Ever ask yourself, “why do I need a website when I can just use social media to promote my business?” It’s a great question that we get asked more often than you’d imagine – “website vs social media“, which is best for you?
Why would you want to build a website that has numerous costs (domains, hosting, designers, SEO, updates, maintenance, and more), when you could just setup social media pages for your business on sites like Facebook, LinkedIn, Twitter, and Instagram … for FREE?
When it comes to social media, besides being “FREE” to get a business page setup, there are also millions of people on the platform looking to interact with you. When used correctly, this allows you to grow a following faster than you could elsewhere.
Here are some of the benefits that small businesses get from using social media for their business:
Most of the platforms are easy to use, requiring no technical expertise. When creating a business page there are straight forward forms to fill out that ask for all of your vital business information in an organized and easy to follow manner.
Don’t know how to code? No problem. Just type your information in the boxes, upload some images, and you’re done.
Due to the number of pages, the high amount of shared content, and the popularity of these sites, your Business Page on popular social media platforms are search engine optimized out of the box so your page shows up high in search rankings when someone’s searching for you business.
See this example of what happens when we search for our business. Our website shows up in the #1 spot but two social media sites show up on the first page, as well. We highlighted Facebook in the #2 spot to demonstrate the point.
Most social media platforms (especially the big ones like Facebook, Twitter, YouTube, Google+, Pinterest, and Instagram) also have great marketing capabilities and integrations. You can build your email list, raise money, sell products and a lot more from the tabs on your Facebook page.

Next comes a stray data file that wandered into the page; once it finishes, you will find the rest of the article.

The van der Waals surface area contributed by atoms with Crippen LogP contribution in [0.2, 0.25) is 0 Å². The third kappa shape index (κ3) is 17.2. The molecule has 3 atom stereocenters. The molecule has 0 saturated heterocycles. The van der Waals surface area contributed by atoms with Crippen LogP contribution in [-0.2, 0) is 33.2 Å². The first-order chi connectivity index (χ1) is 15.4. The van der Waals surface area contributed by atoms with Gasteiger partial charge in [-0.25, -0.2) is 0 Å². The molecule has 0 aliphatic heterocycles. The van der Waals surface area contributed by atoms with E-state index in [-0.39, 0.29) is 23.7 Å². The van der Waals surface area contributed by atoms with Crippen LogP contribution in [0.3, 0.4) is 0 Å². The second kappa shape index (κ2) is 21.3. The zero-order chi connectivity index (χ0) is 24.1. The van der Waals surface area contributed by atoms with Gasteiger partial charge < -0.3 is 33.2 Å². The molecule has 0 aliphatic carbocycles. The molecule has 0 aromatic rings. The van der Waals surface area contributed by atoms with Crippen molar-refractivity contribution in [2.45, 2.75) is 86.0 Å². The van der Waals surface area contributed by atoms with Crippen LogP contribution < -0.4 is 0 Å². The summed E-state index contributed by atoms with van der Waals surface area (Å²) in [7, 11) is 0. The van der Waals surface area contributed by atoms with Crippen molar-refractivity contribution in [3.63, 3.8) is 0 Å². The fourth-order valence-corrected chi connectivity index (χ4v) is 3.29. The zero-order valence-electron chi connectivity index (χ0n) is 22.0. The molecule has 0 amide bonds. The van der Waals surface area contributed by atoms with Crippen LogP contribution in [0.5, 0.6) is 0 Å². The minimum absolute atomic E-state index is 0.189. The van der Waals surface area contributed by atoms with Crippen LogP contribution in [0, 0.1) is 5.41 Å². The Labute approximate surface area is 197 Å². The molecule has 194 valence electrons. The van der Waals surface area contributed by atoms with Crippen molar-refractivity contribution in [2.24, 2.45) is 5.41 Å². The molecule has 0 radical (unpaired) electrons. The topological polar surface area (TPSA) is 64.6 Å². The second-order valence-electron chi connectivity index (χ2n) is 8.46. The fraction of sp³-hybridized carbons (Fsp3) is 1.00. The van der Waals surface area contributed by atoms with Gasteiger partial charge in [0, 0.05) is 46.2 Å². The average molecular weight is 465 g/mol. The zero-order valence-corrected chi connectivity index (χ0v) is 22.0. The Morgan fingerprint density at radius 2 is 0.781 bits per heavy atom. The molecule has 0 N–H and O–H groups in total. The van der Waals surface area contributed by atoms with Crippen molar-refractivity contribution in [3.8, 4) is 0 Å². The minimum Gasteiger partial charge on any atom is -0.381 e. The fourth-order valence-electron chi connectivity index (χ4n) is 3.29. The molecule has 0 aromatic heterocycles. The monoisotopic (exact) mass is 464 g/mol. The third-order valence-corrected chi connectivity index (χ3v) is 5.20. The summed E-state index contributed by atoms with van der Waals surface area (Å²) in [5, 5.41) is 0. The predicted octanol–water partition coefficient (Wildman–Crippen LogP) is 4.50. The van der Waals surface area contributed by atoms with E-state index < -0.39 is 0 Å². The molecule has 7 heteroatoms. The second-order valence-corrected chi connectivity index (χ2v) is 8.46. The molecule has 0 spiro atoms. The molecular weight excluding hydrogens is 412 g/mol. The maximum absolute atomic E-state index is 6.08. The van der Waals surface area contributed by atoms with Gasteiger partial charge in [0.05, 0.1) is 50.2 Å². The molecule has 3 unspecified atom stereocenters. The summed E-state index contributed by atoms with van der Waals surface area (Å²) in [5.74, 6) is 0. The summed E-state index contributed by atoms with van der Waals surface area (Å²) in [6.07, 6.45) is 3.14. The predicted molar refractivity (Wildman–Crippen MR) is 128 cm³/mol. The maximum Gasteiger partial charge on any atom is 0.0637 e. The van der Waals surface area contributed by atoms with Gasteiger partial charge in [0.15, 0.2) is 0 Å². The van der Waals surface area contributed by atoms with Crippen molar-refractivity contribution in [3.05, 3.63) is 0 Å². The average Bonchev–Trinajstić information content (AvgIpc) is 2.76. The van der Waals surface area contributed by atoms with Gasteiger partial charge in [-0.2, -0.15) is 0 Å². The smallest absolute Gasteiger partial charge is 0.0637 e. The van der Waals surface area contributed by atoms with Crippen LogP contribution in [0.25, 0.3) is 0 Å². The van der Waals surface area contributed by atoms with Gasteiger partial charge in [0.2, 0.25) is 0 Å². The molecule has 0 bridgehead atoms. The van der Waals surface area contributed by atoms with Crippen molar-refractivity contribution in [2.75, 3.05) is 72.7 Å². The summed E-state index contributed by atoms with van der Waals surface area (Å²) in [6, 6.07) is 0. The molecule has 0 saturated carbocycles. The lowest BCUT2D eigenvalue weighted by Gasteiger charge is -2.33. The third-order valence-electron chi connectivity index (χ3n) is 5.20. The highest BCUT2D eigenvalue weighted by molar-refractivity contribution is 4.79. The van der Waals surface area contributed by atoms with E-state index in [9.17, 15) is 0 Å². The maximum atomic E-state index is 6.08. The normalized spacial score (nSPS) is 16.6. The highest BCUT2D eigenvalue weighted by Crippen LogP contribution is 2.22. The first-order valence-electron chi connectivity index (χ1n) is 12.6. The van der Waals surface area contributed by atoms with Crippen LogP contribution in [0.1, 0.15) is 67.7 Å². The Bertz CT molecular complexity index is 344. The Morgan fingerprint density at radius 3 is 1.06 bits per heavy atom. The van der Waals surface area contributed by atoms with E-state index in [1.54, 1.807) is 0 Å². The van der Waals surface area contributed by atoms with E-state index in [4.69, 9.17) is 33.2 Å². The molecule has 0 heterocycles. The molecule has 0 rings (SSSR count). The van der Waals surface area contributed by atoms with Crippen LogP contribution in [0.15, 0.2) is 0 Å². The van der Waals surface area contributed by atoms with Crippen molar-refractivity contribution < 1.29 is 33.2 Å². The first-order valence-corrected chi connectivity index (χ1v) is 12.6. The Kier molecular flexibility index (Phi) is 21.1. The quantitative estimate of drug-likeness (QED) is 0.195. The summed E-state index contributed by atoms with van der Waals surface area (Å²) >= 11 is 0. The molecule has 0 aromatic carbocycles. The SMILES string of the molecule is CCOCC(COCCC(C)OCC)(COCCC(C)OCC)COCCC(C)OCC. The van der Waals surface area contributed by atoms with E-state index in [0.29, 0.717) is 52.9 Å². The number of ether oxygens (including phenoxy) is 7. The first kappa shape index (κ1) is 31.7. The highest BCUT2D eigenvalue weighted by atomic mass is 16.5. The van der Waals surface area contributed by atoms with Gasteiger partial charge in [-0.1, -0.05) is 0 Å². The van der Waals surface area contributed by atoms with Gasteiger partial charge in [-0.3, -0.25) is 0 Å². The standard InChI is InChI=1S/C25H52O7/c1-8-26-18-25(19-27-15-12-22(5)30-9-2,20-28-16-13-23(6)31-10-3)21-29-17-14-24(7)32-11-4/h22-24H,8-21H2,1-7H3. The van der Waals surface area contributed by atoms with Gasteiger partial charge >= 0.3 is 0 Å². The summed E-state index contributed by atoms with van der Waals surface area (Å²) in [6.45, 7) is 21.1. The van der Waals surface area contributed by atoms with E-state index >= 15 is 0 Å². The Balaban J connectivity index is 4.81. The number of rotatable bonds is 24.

Most platforms have similar capabilities and the analytics of each platform continue to improve allowing you to track what visitors are doing on your pages, what content they like, and how many people your content is reaching. This allows you to quickly and easily know what works and what doesn’t.
Having a website built for your business is very different from the points made above, especially when it comes to cost. When done professionally, a website is going to cost more than setting up free social media pages, but the differences don’t stop there. Here are some things you’ll need to do to build a website for your local business:
To get started, you have to pay recurring costs for your domain and website hosting. The domain is the “address” where you’ll build your website (ex: “yourbusiness.com”). Website hosting is the server space (i.e. the “land”) where your website will live.
Since most small business owners don’t double as website designers, you’re probably going to have to hire a web designer to design, build, and occasionally update the website for you.
Even these “free” and “drag and drop” website builders require some technical and design expertise to end up with a site you can be happy about and proud to show off.
If you want your website to rank well in search engines for certain keywords, like your business name, it will require an understanding of some basic on-page SEO. If you don’t know anything about SEO then you might consider paying someone to help you with that.